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Seventh Circuit finds severance agreement enforcable and valid in case against CVS

By Hoang Tran | Jan 19, 2016

In a victory for employers, the Equal Employment Opportunity Commission (EEOC) lost its case against CVS Pharmacy when the Seventh Circuit ruled last month that an employment severance agreement, which the plaintiff signed, is both valid and enforceable in EEOC v. CVS.

“The EEOC made several allegations arising from a typical severance agreement,” said Emily J. Perkins, an attorney who practices in the area of employment and labor laws for Heyl Royster. “The EEOC claimed that the severance agreement, which the employee agreed to and signed, interfered with employees' right to file discrimination charges and/or communicate and cooperate with the EEOC despite the benefits the employee received in return.”

EEOC challenged that the severance agreement signed by terminated store manager Tonia Ramos interfered with her rights to file claims with, participate in, and communicate with the EEOC. Ramos claimed that she was fired due to her race and sex.

CVS requested the EEOC and Ramos engage in conciliation, but the EEOC refused and brought the claim to federal court

The U.S. District Court for the Northern District of Illinois ruled in favor of CVS and the Seventh Circuit upheld that ruling.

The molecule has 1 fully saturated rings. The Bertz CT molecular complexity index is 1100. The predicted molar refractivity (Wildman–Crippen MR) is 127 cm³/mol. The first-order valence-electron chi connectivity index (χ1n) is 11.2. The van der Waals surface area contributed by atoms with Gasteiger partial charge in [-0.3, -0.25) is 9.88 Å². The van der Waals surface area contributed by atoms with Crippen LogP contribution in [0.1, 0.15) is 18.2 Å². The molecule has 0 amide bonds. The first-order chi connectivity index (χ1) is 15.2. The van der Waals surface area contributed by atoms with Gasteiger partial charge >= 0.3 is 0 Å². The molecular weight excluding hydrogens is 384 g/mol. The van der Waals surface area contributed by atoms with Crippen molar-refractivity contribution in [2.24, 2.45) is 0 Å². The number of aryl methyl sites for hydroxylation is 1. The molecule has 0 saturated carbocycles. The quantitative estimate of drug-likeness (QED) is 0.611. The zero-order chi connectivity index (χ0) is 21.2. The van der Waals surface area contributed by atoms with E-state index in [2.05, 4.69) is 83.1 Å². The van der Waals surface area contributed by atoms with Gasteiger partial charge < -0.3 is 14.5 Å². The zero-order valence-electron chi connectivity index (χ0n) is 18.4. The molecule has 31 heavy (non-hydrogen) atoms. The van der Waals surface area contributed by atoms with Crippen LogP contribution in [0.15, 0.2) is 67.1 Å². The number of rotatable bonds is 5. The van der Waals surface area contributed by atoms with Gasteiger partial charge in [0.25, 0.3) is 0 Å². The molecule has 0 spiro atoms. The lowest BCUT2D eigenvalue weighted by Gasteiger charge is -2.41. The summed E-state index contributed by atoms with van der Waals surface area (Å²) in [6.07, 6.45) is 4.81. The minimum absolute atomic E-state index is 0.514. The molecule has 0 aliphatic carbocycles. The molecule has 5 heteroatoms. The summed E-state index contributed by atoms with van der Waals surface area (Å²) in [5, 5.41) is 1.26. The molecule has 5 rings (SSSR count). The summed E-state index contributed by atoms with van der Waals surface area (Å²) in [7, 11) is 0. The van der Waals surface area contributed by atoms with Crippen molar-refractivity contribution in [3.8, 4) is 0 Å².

“The EEOC challenged several provisions—most notably the general release of claims provision—which is commonly included in standard severance agreements,” said Perkins. “The EEOC also claimed that the employer’s standard severance agreement, a five page single-spaced document, could be too long and complicated to be understood by the outgoing employee asked to sign the agreement.

"This Seventh Circuit upheld the lower court’s ruling, concluding that the severance agreement was valid and enforceable, despite the broad provisions contained within the agreement. This ruling is important because the severance agreement in question conforms with standard industry practice and furthers Title VII’s goal of promoting voluntary resolution of employment-related claims.”

Ramos filed the claims with the EEOC roughly one month after signing the CVS severance agreement, which included a clause that she could not sue the company. CVS, in return, agreed to provide Ramos with severance pay, subsidized health insurance, and outplacement assistance.

The Seventh Circuit stated that the EEOC failed to state a claim against CVS and ruled that conditioning benefits or promises not to file charges with the EEOC does not violate Title VII.

Perkins believes that the ruling is beneficial to both employers and employees as this gives them a steady and fair ground on which to negotiate.

“Employers are now assured that general release provisions included within severance agreements are valid and enforceable. Both the employer and employee may continue to enter into agreements at the end of the employment relationship in which they each obtain something of value— typically compensation in exchange for the agreement to release all claims,” said Perkins. “I would consider this case a big win for employers and employees alike. The court essentially reaffirmed the parties’ right to contract privately in order to resolve their employment differences.”

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